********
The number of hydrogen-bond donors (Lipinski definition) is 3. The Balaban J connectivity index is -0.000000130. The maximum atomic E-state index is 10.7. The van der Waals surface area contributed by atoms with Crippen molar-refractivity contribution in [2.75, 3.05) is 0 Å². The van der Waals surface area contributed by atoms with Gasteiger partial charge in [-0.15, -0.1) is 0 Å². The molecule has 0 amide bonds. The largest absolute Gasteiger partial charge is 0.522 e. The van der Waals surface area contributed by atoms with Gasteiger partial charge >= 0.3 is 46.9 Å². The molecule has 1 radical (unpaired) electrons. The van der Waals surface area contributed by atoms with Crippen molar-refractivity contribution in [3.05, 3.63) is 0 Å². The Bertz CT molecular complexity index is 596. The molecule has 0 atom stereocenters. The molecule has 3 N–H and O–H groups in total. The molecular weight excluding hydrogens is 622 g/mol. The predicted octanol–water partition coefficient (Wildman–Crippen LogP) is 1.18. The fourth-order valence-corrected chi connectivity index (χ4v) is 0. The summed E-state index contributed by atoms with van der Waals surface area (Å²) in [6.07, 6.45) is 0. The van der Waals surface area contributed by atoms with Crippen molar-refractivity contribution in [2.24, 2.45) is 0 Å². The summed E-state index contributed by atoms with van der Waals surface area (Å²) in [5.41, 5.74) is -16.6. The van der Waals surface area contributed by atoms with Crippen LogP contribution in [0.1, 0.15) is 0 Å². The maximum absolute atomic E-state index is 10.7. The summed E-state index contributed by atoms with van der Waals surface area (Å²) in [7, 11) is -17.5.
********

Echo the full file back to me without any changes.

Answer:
The number of hydrogen-bond donors (Lipinski definition) is 3. The Balaban J connectivity index is -0.000000130. The maximum atomic E-state index is 10.7. The van der Waals surface area contributed by atoms with Crippen molar-refractivity contribution in [2.75, 3.05) is 0 Å². The van der Waals surface area contributed by atoms with Gasteiger partial charge in [-0.15, -0.1) is 0 Å². The molecule has 0 amide bonds. The largest absolute Gasteiger partial charge is 0.522 e. The van der Waals surface area contributed by atoms with Gasteiger partial charge >= 0.3 is 46.9 Å². The molecule has 1 radical (unpaired) electrons. The van der Waals surface area contributed by atoms with Crippen molar-refractivity contribution in [3.05, 3.63) is 0 Å². The Bertz CT molecular complexity index is 596. The molecule has 0 atom stereocenters. The molecule has 3 N–H and O–H groups in total. The molecular weight excluding hydrogens is 622 g/mol. The predicted octanol–water partition coefficient (Wildman–Crippen LogP) is 1.18. The fourth-order valence-corrected chi connectivity index (χ4v) is 0. The summed E-state index contributed by atoms with van der Waals surface area (Å²) in [6.07, 6.45) is 0. The van der Waals surface area contributed by atoms with Crippen molar-refractivity contribution in [2.24, 2.45) is 0 Å². The summed E-state index contributed by atoms with van der Waals surface area (Å²) in [5.41, 5.74) is -16.6. The van der Waals surface area contributed by atoms with Crippen LogP contribution in [0.1, 0.15) is 0 Å². The maximum absolute atomic E-state index is 10.7. The summed E-state index contributed by atoms with van der Waals surface area (Å²) in [7, 11) is -17.5.